I’ve been intrigued by Plaxo Pulse and FriendFeed ever since I heard of both services. In the spirit of disclosure, I worked with one of the co-founders at FriendFeed when we were both at Google and I think he is a very bright guy. With that out of the way, I have to say that I have a preference for FriendFeed thus far. Generally speaking, both services provide the same basic value proposition – tell them services where you have accounts (Picasa, twitter, Digg, etc) and they will create a metafeed for you of all of your activity online. Your friends and associates can then get a full stream of what you’re doing across many social media sites. As others have pointed out, it’s very similar to the Facebook news feed for the rest of the web.
So what is it about FriendFeed that I like more than Plaxo. Well, I’ll be brief. First, I’ve been using Plaxo for a long time as a way to easily backup and access my contact information across multiple computers. As a result, I have a lot of people in my Plaxo address book. In theory, that would be a great place to start in determining where I want to share stuff. Only problem is that there are many people in my Plaxo address book who aren’t “friends” in the sense that I want to notify them of my every waking web activity. Second, many of the people with whom I’d like to share my web activities aren’t in my address book – I have their contact info on Facebook only or buried in Gmail. I don’t have it in a structured form that’s easy to access.
There are other things I really like about FriendFeed. With Plaxo Pulse I have to “friend up” my pulse network and make decisions about which people I’d like to allow access to which types of data. In addition, I have to classify my contacts by the nature of our relationship. I initially found the privacy controls on Plaxo to be useful, but now they’re becoming a bit tedious to manage. FriendFeed makes this process a lot easier. All I had to do was add the services that I like and add the Facebook application and friends of mine started to automagically appear in my friends list. It’s not entirely clear to me how FriendFeed is doing this, but a) it’s bringing in the right set of people thus far and b) doesn’t require me to actively spam my friends to get them on the service.
Overall, I think FriendFeed is just a more frictionless way to keep up with what your friends are doing across the web than Plaxo Pulse is at this point. The overall impression that I have after using FriendFeed for awhile is that it is a very clean, focused, and simple product – it does one thing really well and makes it really easy for you to enjoy the product as a user. Pulse feels a bit clunkier at this point – it’s part of a larger set of things that Plaxo is doing and the need to integrate with some of their other cool features puts an overhead on the product that makes it feel a little less slick.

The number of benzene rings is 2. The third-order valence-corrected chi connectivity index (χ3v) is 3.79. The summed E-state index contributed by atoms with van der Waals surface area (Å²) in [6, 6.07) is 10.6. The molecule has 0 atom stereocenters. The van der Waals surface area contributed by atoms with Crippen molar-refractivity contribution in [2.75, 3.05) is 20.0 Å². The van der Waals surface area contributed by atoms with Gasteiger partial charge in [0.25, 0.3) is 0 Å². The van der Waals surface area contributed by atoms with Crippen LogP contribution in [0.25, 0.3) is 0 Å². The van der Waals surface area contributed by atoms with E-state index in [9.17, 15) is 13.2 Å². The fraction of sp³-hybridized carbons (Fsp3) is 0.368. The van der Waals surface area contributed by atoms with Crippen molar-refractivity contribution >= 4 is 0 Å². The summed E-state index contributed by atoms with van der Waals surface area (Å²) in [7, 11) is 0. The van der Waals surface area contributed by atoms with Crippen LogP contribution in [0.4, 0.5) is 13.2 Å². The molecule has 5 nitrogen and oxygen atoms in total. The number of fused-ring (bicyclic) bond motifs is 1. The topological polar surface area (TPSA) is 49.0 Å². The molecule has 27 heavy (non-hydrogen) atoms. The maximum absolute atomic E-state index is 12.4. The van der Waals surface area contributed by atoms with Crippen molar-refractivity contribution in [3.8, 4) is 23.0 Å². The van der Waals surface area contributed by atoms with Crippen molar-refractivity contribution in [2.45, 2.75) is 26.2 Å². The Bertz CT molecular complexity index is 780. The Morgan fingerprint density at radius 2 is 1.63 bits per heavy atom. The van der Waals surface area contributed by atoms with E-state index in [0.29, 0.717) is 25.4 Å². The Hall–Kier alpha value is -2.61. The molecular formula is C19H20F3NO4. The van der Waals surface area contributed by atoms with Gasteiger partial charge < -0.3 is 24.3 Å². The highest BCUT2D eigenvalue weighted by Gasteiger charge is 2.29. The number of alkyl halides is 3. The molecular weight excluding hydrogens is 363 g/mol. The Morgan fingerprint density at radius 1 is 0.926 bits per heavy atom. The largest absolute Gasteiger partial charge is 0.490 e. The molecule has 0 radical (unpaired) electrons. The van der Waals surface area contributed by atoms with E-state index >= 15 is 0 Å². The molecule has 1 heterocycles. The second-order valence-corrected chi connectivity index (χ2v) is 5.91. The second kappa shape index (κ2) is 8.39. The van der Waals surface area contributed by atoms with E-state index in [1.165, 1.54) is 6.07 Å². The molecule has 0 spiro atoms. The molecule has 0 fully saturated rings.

I’m also sick of being a host for parasitic viral applications. I appreciate the fact that FriendFeed doesn’t ask me to pound my friends with invites or relationship requests to get value immediately. Thanks for saving my social capital and curing me of invite fatigue.
Also a hat tip to the FriendFeed team for the recommended friends feature that points out people I’m likely to want to follow given who my friends are already following.
The only other time I’ve had the same reaction to a service like FriendFeed was the first time I used Twitter. It was really simple, clean, entertaining, and immediately useful. I’m not saying FriendFeed will grow as quickly as Twitter but my reaction to the overall product ethos is the same that I had when I first discovered Twitter.
The one thing that I’m really waiting for is for someone to do the obvious – take all of the things that my friends and I are collecting, reading, and or sharing and surface it to me. Show me the “personalized Digg” that so many of these services seem to be groping toward providing. Soon I hope the net effect of all of this sharing will be a better filter for what to read, view, and consume on the web.